•Rhoades (1946) identified the ‘iojap’ gene (ijij) in maize located in
chromosome VII controlling plastid inheritance in the plant.
•The gene ‘Ij’ is responsible for the normal green colour of the plant.
•When normal green plants with IjIj are used as female and pollinated by pollen from stripped with ijij, F1 plants are wholly green.
Cytoplasmic male sterility in Maize
•In case of male sterility in maize, pollen grains of such male sterile are aborted.
•This male sterility is transmitted only through the female and never by the pollen.
•When all of the chromosomes of the male terile line were replaced with chromosomes of normal plants, the line still remained male sterile, showing thereby that male sterility in controlled by some agency in the cytoplasm.
•It was later recognized that cytoplasmic male sterility in maize results from alterations in the heredity units in the mitochondria (mitochondrial DNA).
Inheritance of Kappa particles in Paramecium
•In Paramecium aurelia, two strains of individuals have been reported.
•One is called as ‘Killer’ which secretes a toxic substance
‘paramecin’ and the other strain in known as ‘sensitive’ and is killed if comes in contact with the ‘paramecin’.
•In the cytoplasm of the killer strain the kappa particles (cytoplasmic – DNA) are present kappa particles are absent in sensitive strains.
•The transmission of kappa particles is through cytoplasm but maintenance of kappa particles and production of paramecin is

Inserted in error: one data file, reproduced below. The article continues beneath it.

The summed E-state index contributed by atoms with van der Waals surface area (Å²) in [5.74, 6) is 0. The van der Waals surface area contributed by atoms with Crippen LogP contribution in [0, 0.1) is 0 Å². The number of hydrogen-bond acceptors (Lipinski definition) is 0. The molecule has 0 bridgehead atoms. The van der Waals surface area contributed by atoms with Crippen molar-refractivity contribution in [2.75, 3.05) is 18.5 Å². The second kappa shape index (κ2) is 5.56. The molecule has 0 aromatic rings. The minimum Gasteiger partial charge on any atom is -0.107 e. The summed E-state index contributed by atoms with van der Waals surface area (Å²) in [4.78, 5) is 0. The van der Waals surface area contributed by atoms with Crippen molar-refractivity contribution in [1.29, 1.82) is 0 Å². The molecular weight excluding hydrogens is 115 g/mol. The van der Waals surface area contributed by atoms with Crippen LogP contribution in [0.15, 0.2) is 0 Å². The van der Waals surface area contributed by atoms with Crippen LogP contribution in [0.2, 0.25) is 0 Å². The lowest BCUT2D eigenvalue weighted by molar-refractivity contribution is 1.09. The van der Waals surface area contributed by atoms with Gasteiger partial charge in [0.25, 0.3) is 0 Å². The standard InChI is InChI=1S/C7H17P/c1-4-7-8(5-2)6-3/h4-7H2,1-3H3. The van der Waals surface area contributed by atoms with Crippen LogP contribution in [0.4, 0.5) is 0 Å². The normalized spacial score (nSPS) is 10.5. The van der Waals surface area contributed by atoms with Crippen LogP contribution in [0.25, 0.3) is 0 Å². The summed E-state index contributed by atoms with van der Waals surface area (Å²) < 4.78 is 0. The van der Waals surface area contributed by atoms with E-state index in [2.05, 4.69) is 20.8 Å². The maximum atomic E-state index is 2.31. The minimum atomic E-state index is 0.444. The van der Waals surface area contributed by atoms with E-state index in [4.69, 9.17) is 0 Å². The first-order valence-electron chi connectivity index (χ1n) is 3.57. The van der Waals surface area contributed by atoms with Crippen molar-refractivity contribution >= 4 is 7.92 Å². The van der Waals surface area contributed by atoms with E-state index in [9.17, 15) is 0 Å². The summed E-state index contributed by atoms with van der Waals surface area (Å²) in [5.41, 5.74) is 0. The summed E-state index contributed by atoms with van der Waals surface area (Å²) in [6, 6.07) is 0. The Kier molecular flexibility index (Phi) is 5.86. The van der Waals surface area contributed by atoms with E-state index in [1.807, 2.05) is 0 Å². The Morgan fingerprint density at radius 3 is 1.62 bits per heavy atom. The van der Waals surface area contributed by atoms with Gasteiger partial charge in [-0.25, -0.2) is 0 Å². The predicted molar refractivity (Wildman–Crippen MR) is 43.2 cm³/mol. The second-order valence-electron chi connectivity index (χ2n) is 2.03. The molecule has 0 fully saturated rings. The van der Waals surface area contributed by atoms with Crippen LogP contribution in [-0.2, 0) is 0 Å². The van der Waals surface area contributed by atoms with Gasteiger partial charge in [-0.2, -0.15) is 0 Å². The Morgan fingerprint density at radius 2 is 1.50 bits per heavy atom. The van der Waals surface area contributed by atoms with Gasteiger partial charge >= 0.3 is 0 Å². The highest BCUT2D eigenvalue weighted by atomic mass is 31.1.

controlled by ‘k’ we assume that the killer strains carry dominant allele ‘kk; and that sensitive ‘kk’.
•Conjugation Rare conjugation (cytoplasmic exchange) On conjugation, congugents exchange their nuclear material so that ex-conjugants ‘kk’ resulted from conjugants ‘kk’ and ‘kk’ when conjugation is for normal time, then only nuclear material is exchanged and therefore killer will produce killer daughters and sensitive will produce sensitive daughters.
•But if the conjugation is in longer period, there will be exchange of cytoplasm resulting in the inheritance of kappa particles by both the ex-conjugants so that all the daughter paramecia
produced are killers because all in herit the kappa particles through the mixing of cytoplasm.
•Therefore this trait is transmitted through cytoplasmic heredity.
•The trait is only stable is killer strains.
Inheritance through mitochondria
•Mitochondria can self-replicate and represent another genetic system in the cell.
•Of course, the amount of mitochondrial DNA is so small, representing less than 1% of the nuclear DNA is mammalian cells and it can code for a part of the protein in the mitochondria.
•The synthesis of the cytochrome found in mitochondria for example, is known to be present in minute amount in cytoplasm under the control of nuclear genes.
•Therefore, it is suggested that both mitochondria and chloroplast seem to have a semiautonomous existence and their DNA forms the basis for genetic systems separate from that in the nucleus.
•Some hereditary particles have been found to exist in two states, either in an autonomous state in the cytoplasm, where they replicate in dependently, of the chromosomes, or in an integrated state incorporated into the chromosome.
•Particles with such properties are known as episomes and include such things as the sex factor.
•The episomes are apparently not essential to the life of the bacteria, because they may or may not be present.
•If they are absent, they can be acquired only from an external source.
•In bacteria, E coli, sex is determined by the presence or absence of the sex factor (F).
•Male bacterial cells (donor) have the sex factor and this factor is responsible for the transfer of DNA from male to female bacterial cells (Recipient).
•This sex factor is the cytoplasmic particle.
Significance of Cytoplasmic Inheritance
1.Development of cytoplasmic male sterility several crop plants like maize. Pearl millet, sorghum, cotton etc.
2.Role of mitochondria in the manifestation of heterosis.
3.Mutation of chloroplast DNA and mitochondrial DNA leads to generation of new variation.